Lower speed limits on highways frustrate locals

New Zealand Transport Agency - Waka Kotahi said making sure speeds were safe was the quickest and most effective way to prevent deaths and serious injuries. Photo: RNZ/Andrew McRae.

It's been a summer of change for drivers, with some state highways across Aotearoa having had their speed limit recently reduced.

It's all part of the New Zealand Transport Agency - Waka Kotahi's Road to Zero vision - the aspiration that no-one is killed or seriously injured in road crashes.

There's the 30 kilometre long chunk of State Highway 2 between Katikati and Tauranga, where speed limits are now set at either 60 or 80 km/h.

One of the changes affects a section of State Highway 1, just 190 metres long, in South Canterbury's Winchester. The speed limit used to be 100km/h, but has now been halved.

But by far the longest and most substantial change to have been made by Waka Kotahi is the 110 kilometre long State Highway 6, between Blenheim and Nelson.

There, speed limits now never reach 100, and alternate mostly between 90 or 80km/h.

But the changes haven't gone unnoticed by locals.

"When's 90 been a speed limit?" asked Seddon resident Moana Johnsen.

"We've got decent vehicles, that stick to the roads, and we've got to do 90? 90 in an open space?

"And then there's 80 and then there's 60 going up a hill that's got an overtaking space? Yeah nah, it's revenue gathering, mate, revenue gathering."

Moana made the State Highway 6 journey four times over Christmas - and each time, was frustrated at the new limits.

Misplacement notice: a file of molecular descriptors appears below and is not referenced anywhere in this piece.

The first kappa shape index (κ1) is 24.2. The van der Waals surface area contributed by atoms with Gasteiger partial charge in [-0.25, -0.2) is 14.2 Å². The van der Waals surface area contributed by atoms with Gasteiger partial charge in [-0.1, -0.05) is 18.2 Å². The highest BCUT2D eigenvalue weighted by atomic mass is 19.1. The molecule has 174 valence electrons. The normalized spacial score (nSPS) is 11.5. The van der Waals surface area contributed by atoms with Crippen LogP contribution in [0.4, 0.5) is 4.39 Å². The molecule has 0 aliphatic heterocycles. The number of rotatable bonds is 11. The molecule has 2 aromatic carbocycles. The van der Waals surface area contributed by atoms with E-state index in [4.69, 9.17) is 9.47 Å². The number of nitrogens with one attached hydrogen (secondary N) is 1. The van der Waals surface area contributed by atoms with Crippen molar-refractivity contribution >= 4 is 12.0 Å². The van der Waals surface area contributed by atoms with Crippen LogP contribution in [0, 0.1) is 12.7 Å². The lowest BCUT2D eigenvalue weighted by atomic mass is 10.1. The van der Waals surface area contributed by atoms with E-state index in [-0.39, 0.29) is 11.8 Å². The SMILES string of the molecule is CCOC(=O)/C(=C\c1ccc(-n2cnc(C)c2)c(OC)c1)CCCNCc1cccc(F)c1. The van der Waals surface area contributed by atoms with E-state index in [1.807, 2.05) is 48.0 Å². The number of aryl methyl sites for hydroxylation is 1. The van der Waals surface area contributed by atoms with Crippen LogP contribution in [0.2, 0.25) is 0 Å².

"Christmas Day we must have spent quite a bit on it, and you know, the young people that were there, the 20s, 30s year-olds, they were like, 'This is not fair'... they've all got nice cars and stuff."

She says she was worried about the overall trend.

"They've done all these changes further down the road, the Kaikōura coast, which has been fixed up and made really nice.

"But they've got signs up there too: 60, 80. Is the open road going to go to 80?

"It's ridiculous, might as well get my horse and cart out and trot up and down the road. If our roads are not up to 100km/h, then fix them."

But Waka Kotahi says making sure speeds were safe was the quickest and most effective way to prevent deaths and serious injuries.

In a statement, an agency spokesperson says safe speed limits minimised the severity of crashes when they occurred.

"[The] Agency is currently identifying roads where reviewing speed limits could make a big difference in preventing deaths and serious injuries, and where communities are calling for change.

"Any proposal to drop speed limits is driven by the need to improve safety and reduce harm for everyone on our roads."

But road safety charity Brake NZ director Caroline Perry says many more roads needed to be looked at - and not just state highways.

"We still see at the moment a significant proportion of roads in New Zealand that have speed limits that don't match the condition of the roads.

"A lot of the more rural roads that are windy, narrow, single or dual lane, they're just too fast for the conditions of the road that we have at the moment."

She did think that was changing - and speeds were coming down, but not fast enough.

-RNZ

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